Cacao trees are the source of the cocoa bean. The beans grow in pods on the tree and after roasting become a source of chocolate. Cacao trees grow in rain forests shaded by upper story trees. They are not sturdy trees and need protection from strong winds. The trees are also not hardy and will succumb to freezing temperatures. Texas has winds, occasional freezes and a general arid climate, which makes growing the cacao tree a bit of a challenge. It can be done and is probably easiest when the tree is grown in a pot so it can be moved to shelter when conditions become dangerous.
Place the pot on the dolly so it can be moved easily. Fill the pot with 2 parts potting soil, 1 part peat and 1 part compost. The peat will help hold moisture in the soil, and the compost gives it the nutritional kick the plant needs to start off right.
Scoop out a hole 1 to 2 inches wider than the roots of the seedling. Gently spread the roots out on the plant and place it in the hole. Fill the hole with the soil mix and press it in around the roots to firm the earth.
Place the pot in a semi-shady location with afternoon shelter. Put one of the stakes within 2 inches of the trunk and use the plant ties to secure it. This will help the tree grow straight and strong. Place the other stake on the other side of the trunk. The tree should be out of direct hard wind.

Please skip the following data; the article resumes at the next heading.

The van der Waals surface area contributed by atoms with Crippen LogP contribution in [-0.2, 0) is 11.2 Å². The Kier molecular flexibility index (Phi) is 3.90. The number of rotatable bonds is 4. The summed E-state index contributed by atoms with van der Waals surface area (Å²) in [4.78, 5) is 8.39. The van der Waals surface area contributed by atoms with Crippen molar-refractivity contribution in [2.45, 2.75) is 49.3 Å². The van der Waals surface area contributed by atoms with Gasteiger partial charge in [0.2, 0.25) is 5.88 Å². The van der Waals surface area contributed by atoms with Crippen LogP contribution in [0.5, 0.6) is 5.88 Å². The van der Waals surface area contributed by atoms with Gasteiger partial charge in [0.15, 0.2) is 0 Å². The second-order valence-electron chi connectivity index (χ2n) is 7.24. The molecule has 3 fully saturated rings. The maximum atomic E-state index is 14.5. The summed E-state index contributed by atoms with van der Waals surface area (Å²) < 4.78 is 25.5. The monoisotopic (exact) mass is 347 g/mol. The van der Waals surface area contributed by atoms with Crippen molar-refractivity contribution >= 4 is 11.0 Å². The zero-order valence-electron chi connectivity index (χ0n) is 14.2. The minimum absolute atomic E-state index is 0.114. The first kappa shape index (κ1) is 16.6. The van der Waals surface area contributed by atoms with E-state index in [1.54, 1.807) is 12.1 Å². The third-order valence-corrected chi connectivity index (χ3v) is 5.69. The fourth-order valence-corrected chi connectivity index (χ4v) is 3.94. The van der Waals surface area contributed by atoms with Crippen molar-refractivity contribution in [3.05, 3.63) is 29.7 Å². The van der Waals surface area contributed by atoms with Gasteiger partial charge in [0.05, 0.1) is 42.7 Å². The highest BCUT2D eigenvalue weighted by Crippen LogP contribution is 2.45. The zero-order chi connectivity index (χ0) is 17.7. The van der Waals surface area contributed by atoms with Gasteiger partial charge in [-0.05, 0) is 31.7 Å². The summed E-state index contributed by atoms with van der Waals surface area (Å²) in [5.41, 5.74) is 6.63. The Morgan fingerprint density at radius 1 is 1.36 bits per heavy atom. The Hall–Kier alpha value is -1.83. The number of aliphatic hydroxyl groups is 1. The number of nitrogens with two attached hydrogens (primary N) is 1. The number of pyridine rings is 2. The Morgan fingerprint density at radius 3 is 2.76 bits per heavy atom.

Water the cacao plant every day when temperatures are hot. Ideal growing temperatures are from 65 to 90 degrees Fahrenheit. When temperatures are hotter, the tree may need watering twice a day. It should not dry out and the water should pour from the drainage holes at each watering, ensuring the roots are getting moisture.
Move the plant to shade in the middle of the day. In summer you should provide the plant with continuous shade. Drape the shade fabric over the two stakes to provide it some protection from the sun. Remove in the evenings.
Fertilize the tree when it is 1 year old. It should receive 1 lb. of balanced fertilizer every other month. From November through February, the tree should only be fertilized once.
Hand pollinate the flowers with a small paint brush when they appear. The cacao tree is pollinated by an insect that does not live in Texas, so this is the only way to encourage the formation of pods.
Harvest the pods when they are ripe. They will be golden red with yellow at the edges. The seeds can be removed by slicing open the pod and scooping out the gooey seeds.